In the past two decades, cancer research has rapidly advanced, spurred by the development of high-throughput technology and the maturation of genomic and proteomic research methods. These advances have resulted in treatments that have substantial effects on the outcomes of certain cancers. The continuous development of new antineoplastic agents adds increasing challenges for practicing physicians.
Current cancer treatments include surgery, radiation, cytotoxic chemotherapy, hormonal therapy, bio-immunotherapy, and targeted therapy. Adverse effects of antineoplastic agents on the endocrine system are caused by several different mechanisms and can range from a subtle laboratory abnormality with limited clinical significance to potentially lethal clinical syndromes. Antineoplastic agents in general can be cytotoxic to endocrine cells and result in glandular dysfunction. Antineoplastic agents can also interfere with the synthesis or postsynthesis processing of hormones at different levels (ie, transcription, translation, or posttranslation). An agent may inhibit or induce secretion of a hormone by interacting with receptors, perturbing intracellular second messenger metabolism, or may affect hormone delivery by changing carrier protein levels in serum or by competing for binding on the carrier protein. Finally, antineoplastic agents can interact with signal transduction pathways to inhibit or enhance hormonal action in the end organs.
In this chapter, we summarize the major and common endocrine complications of cancer therapy and discuss screening and surveillance of these complications in cancer patients and survivors.
Glucose Metabolism Disorders
Serum glucose is under continuous complex regulation. Many processes can affect glucose levels, including gut absorption, cellular uptake, gluconeogenesis, and glycogenolysis. Multiple hormones also play important roles in overall glucose homeostasis, including insulin, glucagon, growth hormone (GH), cortisol, somatostatin, and incretins.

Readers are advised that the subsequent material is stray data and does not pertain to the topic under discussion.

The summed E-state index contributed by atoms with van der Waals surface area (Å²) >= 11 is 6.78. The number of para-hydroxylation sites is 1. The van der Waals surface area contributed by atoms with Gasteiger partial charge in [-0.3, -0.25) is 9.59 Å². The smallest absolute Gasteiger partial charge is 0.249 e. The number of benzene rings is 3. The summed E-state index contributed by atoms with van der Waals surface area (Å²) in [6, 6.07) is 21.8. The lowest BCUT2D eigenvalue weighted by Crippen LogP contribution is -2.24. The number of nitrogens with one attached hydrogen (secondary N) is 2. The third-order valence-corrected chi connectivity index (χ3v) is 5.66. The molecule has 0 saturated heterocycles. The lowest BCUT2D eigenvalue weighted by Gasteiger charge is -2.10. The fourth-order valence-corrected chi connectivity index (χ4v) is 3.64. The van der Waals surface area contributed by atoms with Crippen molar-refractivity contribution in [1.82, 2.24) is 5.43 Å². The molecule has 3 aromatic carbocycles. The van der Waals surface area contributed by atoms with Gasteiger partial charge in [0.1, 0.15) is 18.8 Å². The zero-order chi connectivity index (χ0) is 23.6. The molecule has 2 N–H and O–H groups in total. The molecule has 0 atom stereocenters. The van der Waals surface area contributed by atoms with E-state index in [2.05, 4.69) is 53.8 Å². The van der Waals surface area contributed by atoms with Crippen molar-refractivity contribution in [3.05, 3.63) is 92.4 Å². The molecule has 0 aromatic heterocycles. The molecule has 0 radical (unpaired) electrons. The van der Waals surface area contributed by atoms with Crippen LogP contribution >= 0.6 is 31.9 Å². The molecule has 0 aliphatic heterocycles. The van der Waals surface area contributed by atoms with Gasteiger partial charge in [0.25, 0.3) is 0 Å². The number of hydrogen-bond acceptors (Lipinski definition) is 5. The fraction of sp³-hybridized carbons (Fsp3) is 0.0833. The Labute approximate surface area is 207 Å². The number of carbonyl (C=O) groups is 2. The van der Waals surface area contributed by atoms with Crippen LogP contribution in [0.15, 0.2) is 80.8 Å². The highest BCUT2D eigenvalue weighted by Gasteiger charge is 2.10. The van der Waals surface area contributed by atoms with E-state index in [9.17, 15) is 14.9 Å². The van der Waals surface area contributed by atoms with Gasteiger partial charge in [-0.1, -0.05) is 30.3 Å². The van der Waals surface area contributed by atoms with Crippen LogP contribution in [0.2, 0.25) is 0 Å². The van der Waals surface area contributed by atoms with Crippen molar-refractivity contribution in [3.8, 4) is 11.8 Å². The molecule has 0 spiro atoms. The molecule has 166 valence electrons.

Glucocorticoids are frequently used with many chemotherapy protocols and can have profound effects on glucose levels by increasing insulin resistance. Glucocorticoids can unmask preexisting prediabetic states by precipitating overt diabetes or make diabetes more difficult to control. The severity may range from asymptomatic hyperglycemia to nonketotic hyperosmolar coma. Most patients taking glucocorticoids with elevated glucose require insulin therapy to achieve blood glucose control, especially when given high-dose steroids. Long-acting and intermediate-acting insulin formulations are often combined with mealtime rapid-acting or short-acting insulins. Currently, there emerging studies about the management of steroid-induced diabetes mellitus in cancer patients by using multiple daily injections including mealtime short-acting insulin to counteract postprandial glucose excursions. Recent concerns about the promotion of malignancy by the mitogenic effect of insulin (1) and especially insulin analogs (2) that cross-activate insulin-like growth factor 1 (IGF-1) receptors (3), in combination with conflicting clinical study results on insulin glargine and cancer, have brought attention to the gap in knowledge about proper diabetes management for maximization of survival in cancer patients and survivors. A large cohort study showed that insulin analogs including insulin glargine are associated with a lower risk of cancer in ...